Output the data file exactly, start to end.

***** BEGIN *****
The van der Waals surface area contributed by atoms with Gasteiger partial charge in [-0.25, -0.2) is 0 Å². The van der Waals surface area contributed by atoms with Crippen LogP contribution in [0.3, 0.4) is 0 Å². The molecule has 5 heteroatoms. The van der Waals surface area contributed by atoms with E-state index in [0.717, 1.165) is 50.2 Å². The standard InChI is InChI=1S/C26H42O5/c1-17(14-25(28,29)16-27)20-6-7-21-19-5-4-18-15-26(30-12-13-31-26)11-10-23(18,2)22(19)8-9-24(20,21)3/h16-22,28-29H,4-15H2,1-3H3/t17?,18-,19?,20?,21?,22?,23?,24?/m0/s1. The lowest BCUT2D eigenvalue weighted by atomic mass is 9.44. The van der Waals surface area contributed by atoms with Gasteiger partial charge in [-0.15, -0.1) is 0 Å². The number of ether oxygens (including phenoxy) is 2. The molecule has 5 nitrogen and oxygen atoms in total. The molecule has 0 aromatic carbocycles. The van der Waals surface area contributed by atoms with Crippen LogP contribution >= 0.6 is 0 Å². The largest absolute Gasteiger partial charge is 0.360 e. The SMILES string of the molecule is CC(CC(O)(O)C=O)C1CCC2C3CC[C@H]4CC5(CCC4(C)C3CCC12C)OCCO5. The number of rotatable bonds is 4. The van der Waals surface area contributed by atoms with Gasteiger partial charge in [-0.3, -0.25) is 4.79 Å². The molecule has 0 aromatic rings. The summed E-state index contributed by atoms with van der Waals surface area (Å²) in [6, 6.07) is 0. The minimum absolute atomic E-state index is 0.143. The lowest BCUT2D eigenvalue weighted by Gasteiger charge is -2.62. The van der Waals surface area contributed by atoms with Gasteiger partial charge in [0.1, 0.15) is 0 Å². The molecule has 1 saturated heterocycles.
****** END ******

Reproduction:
The van der Waals surface area contributed by atoms with Gasteiger partial charge in [-0.25, -0.2) is 0 Å². The van der Waals surface area contributed by atoms with Crippen LogP contribution in [0.3, 0.4) is 0 Å². The molecule has 5 heteroatoms. The van der Waals surface area contributed by atoms with E-state index in [0.717, 1.165) is 50.2 Å². The standard InChI is InChI=1S/C26H42O5/c1-17(14-25(28,29)16-27)20-6-7-21-19-5-4-18-15-26(30-12-13-31-26)11-10-23(18,2)22(19)8-9-24(20,21)3/h16-22,28-29H,4-15H2,1-3H3/t17?,18-,19?,20?,21?,22?,23?,24?/m0/s1. The lowest BCUT2D eigenvalue weighted by atomic mass is 9.44. The van der Waals surface area contributed by atoms with Gasteiger partial charge in [-0.15, -0.1) is 0 Å². The number of ether oxygens (including phenoxy) is 2. The molecule has 5 nitrogen and oxygen atoms in total. The molecule has 0 aromatic carbocycles. The van der Waals surface area contributed by atoms with Crippen LogP contribution >= 0.6 is 0 Å². The largest absolute Gasteiger partial charge is 0.360 e. The SMILES string of the molecule is CC(CC(O)(O)C=O)C1CCC2C3CC[C@H]4CC5(CCC4(C)C3CCC12C)OCCO5. The number of rotatable bonds is 4. The van der Waals surface area contributed by atoms with Gasteiger partial charge in [-0.3, -0.25) is 4.79 Å². The molecule has 0 aromatic rings. The summed E-state index contributed by atoms with van der Waals surface area (Å²) in [6, 6.07) is 0. The minimum absolute atomic E-state index is 0.143. The lowest BCUT2D eigenvalue weighted by Gasteiger charge is -2.62. The van der Waals surface area contributed by atoms with Gasteiger partial charge in [0.1, 0.15) is 0 Å². The molecule has 1 saturated heterocycles.